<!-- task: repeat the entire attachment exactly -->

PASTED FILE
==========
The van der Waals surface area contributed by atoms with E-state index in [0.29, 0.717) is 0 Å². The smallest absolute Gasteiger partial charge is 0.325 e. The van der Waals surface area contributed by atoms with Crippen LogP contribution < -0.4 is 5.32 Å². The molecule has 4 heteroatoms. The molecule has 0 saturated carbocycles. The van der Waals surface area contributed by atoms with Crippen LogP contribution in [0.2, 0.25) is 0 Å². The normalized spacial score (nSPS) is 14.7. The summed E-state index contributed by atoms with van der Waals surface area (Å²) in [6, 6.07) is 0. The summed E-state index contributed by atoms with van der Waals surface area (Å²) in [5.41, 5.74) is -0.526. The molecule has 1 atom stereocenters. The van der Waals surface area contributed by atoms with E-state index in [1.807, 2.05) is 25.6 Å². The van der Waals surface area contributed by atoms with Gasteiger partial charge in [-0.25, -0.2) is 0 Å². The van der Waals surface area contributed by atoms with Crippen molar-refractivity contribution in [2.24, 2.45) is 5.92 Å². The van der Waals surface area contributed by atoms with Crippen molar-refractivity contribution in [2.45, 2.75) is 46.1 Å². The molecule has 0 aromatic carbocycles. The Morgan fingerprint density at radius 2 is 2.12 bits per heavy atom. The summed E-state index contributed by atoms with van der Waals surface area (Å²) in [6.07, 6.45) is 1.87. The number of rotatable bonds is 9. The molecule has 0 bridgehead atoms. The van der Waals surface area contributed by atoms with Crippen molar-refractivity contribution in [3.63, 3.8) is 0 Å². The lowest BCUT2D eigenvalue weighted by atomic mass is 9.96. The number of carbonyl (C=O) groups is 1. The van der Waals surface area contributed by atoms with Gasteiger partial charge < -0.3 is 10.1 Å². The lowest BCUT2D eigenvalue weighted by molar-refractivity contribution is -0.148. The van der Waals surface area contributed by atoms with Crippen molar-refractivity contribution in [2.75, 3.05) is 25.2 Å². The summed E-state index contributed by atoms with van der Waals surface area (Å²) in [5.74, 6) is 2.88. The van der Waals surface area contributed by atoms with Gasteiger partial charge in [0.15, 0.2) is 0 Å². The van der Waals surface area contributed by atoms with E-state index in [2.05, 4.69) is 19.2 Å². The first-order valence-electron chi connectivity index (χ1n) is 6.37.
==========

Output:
The van der Waals surface area contributed by atoms with E-state index in [0.29, 0.717) is 0 Å². The smallest absolute Gasteiger partial charge is 0.325 e. The van der Waals surface area contributed by atoms with Crippen LogP contribution < -0.4 is 5.32 Å². The molecule has 4 heteroatoms. The molecule has 0 saturated carbocycles. The van der Waals surface area contributed by atoms with Crippen LogP contribution in [0.2, 0.25) is 0 Å². The normalized spacial score (nSPS) is 14.7. The summed E-state index contributed by atoms with van der Waals surface area (Å²) in [6, 6.07) is 0. The summed E-state index contributed by atoms with van der Waals surface area (Å²) in [5.41, 5.74) is -0.526. The molecule has 1 atom stereocenters. The van der Waals surface area contributed by atoms with E-state index in [1.807, 2.05) is 25.6 Å². The van der Waals surface area contributed by atoms with Gasteiger partial charge in [-0.25, -0.2) is 0 Å². The van der Waals surface area contributed by atoms with Crippen molar-refractivity contribution in [2.24, 2.45) is 5.92 Å². The van der Waals surface area contributed by atoms with Crippen molar-refractivity contribution in [2.45, 2.75) is 46.1 Å². The molecule has 0 aromatic carbocycles. The Morgan fingerprint density at radius 2 is 2.12 bits per heavy atom. The summed E-state index contributed by atoms with van der Waals surface area (Å²) in [6.07, 6.45) is 1.87. The number of rotatable bonds is 9. The molecule has 0 bridgehead atoms. The van der Waals surface area contributed by atoms with Crippen molar-refractivity contribution in [3.63, 3.8) is 0 Å². The lowest BCUT2D eigenvalue weighted by atomic mass is 9.96. The number of carbonyl (C=O) groups is 1. The van der Waals surface area contributed by atoms with Gasteiger partial charge < -0.3 is 10.1 Å². The lowest BCUT2D eigenvalue weighted by molar-refractivity contribution is -0.148. The van der Waals surface area contributed by atoms with Crippen molar-refractivity contribution in [2.75, 3.05) is 25.2 Å². The summed E-state index contributed by atoms with van der Waals surface area (Å²) in [5.74, 6) is 2.88. The van der Waals surface area contributed by atoms with Gasteiger partial charge in [0.15, 0.2) is 0 Å². The van der Waals surface area contributed by atoms with E-state index in [2.05, 4.69) is 19.2 Å². The first-order valence-electron chi connectivity index (χ1n) is 6.37.